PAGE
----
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Raymond J. Barry,
Mr Average is quite unlike The Truman Show. In the latter, Jim Carrey's titular character is bred and born for the role as the reality television star who lives a lie, and that product placement is but part and parcel to insert advertisements for the long running show. In Mr Average, it has quite a lot to say about polls and opinions, and boiled down into becoming a predictable romantic tale.
And the way the romantic tale gets played out seemed quite like that in Knocked Up, where a femme fetale type falls in love with the unlikeliest of guys. Too good to be true of course, and most of the time happening in movieland. Jalil (Khalid Maadour) is the latest sensation in a television game show "Your Choice is Right", and having attracted incredible ratings, he becomes the "It" boy, and finds himself in a new apartment bought on the cheap, just in time to furnish it with his winnings from the game. And as lady luck would have it, along comes va-va-voom Claire (a very beautiful Caroline Dhavernas, who reminds me of Claire Forlani) whom he meets on the set of the show, and before you can say "rigged", he falls hard for the one girl who's the planted mole by the marketing agency, subtly (to us in the audience at least) pushing products for his one liner opinions.
The film explores the power of opinions, how dominant ones tend to influence those on the fringes to swing votes in their favour. Martketeers would probably pay obscene amounts of money in order to harness opinions the way it does in the movie, especially when one man's sentiment echoes the choice of the masses. Why waste time conducting surveys of thousands to get the average consensus, when you can monitor and put on surveillance one man, and work on the choices he makes, without him knowing of course, lest the outcome is influenced and becomes skewed.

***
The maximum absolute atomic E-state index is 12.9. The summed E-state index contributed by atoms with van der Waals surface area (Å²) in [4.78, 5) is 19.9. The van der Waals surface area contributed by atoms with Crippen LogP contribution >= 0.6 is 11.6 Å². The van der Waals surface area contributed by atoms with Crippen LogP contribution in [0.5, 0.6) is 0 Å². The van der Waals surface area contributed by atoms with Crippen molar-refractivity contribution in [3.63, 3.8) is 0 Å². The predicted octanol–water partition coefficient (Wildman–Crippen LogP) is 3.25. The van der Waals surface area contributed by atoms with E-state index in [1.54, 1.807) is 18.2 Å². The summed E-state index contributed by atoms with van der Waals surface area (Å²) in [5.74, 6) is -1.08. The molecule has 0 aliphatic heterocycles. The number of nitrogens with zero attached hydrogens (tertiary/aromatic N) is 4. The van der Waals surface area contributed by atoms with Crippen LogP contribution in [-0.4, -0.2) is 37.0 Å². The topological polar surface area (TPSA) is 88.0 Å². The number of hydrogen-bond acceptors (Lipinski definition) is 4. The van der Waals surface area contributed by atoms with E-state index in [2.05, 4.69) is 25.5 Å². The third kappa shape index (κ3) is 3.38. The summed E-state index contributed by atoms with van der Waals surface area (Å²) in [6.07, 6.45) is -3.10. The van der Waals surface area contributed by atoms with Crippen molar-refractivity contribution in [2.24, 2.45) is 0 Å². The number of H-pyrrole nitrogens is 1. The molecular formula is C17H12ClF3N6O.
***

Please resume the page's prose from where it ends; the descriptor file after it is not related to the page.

And the possibilities and combination of data that can be mined are incredible. You can have choices made for products ranging from the style to colour, and more importantly, what works and what doesn't, what could be hot and what could be lacklustre. Naturally the scenario here, a man who's consistently correct and represents the opinions of the masses, is too good to be true and highly unlikely given probability, but one can just imagine the potential that can be harnessed from such an individual.
But a movie that deals with the science and fiction of such coincidence doesn't make it quite interesting does it, and may jolly well run out of steam. So there's where the romantic angle comes into play, providing food for thought about relationships in general, that one has to be based on the foundations of trust, without which the negativeness of suspicion will come in and ruin everything. I thought this aspect of it was solely on the shoulders of the Claire character, where we see how she struggles with being undercover, and yet experiencing the difficulty of distancing herself emotionally from a man she starts to slowly fall in love with. Mr Average, in being average, certainly does have his share of moments, and the last act clearly demonstrates his harnessing of his abilities to milk his potential for his own personal gain.
Mr Average doesn't start off strongly in establishing its characters and premise. In fact, it begins quite poorly and sets out to almost confuse unknowingly with its myriad of movement and wacky game show antics, coupled with some snazzy special effect that doesn't really cue you in, until some time into the movie where you can piece things together, or you'd have to rely on The Truman Show to provide some possible background knowledge on what could currently develop from that point on.
If I had to sum it up succinctly, Mr Average tried hard enough to transcend its title, but ultimately what came across is like it's title indeed. An average romantic comedy movie.
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